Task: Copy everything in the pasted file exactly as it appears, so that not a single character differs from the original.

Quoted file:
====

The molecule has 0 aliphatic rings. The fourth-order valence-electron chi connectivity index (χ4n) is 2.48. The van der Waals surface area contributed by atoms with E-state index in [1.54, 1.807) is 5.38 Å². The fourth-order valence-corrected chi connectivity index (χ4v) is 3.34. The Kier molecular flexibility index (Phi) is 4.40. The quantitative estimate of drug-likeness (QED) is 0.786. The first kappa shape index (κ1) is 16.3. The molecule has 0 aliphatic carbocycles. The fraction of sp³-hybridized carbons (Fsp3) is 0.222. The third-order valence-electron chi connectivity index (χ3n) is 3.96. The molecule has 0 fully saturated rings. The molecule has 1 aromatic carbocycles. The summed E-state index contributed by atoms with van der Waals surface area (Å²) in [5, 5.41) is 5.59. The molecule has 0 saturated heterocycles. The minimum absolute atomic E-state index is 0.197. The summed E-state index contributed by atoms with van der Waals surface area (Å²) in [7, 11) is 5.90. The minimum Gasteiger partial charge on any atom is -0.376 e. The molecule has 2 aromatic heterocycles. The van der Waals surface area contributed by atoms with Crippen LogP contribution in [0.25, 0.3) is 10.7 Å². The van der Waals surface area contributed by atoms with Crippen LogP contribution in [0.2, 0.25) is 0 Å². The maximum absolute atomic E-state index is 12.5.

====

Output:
The molecule has 0 aliphatic rings. The fourth-order valence-electron chi connectivity index (χ4n) is 2.48. The van der Waals surface area contributed by atoms with E-state index in [1.54, 1.807) is 5.38 Å². The fourth-order valence-corrected chi connectivity index (χ4v) is 3.34. The Kier molecular flexibility index (Phi) is 4.40. The quantitative estimate of drug-likeness (QED) is 0.786. The first kappa shape index (κ1) is 16.3. The molecule has 0 aliphatic carbocycles. The fraction of sp³-hybridized carbons (Fsp3) is 0.222. The third-order valence-electron chi connectivity index (χ3n) is 3.96. The molecule has 0 fully saturated rings. The molecule has 1 aromatic carbocycles. The summed E-state index contributed by atoms with van der Waals surface area (Å²) in [5, 5.41) is 5.59. The molecule has 0 saturated heterocycles. The minimum absolute atomic E-state index is 0.197. The summed E-state index contributed by atoms with van der Waals surface area (Å²) in [7, 11) is 5.90. The minimum Gasteiger partial charge on any atom is -0.376 e. The molecule has 2 aromatic heterocycles. The van der Waals surface area contributed by atoms with Crippen LogP contribution in [0.25, 0.3) is 10.7 Å². The van der Waals surface area contributed by atoms with Crippen LogP contribution in [0.2, 0.25) is 0 Å². The maximum absolute atomic E-state index is 12.5.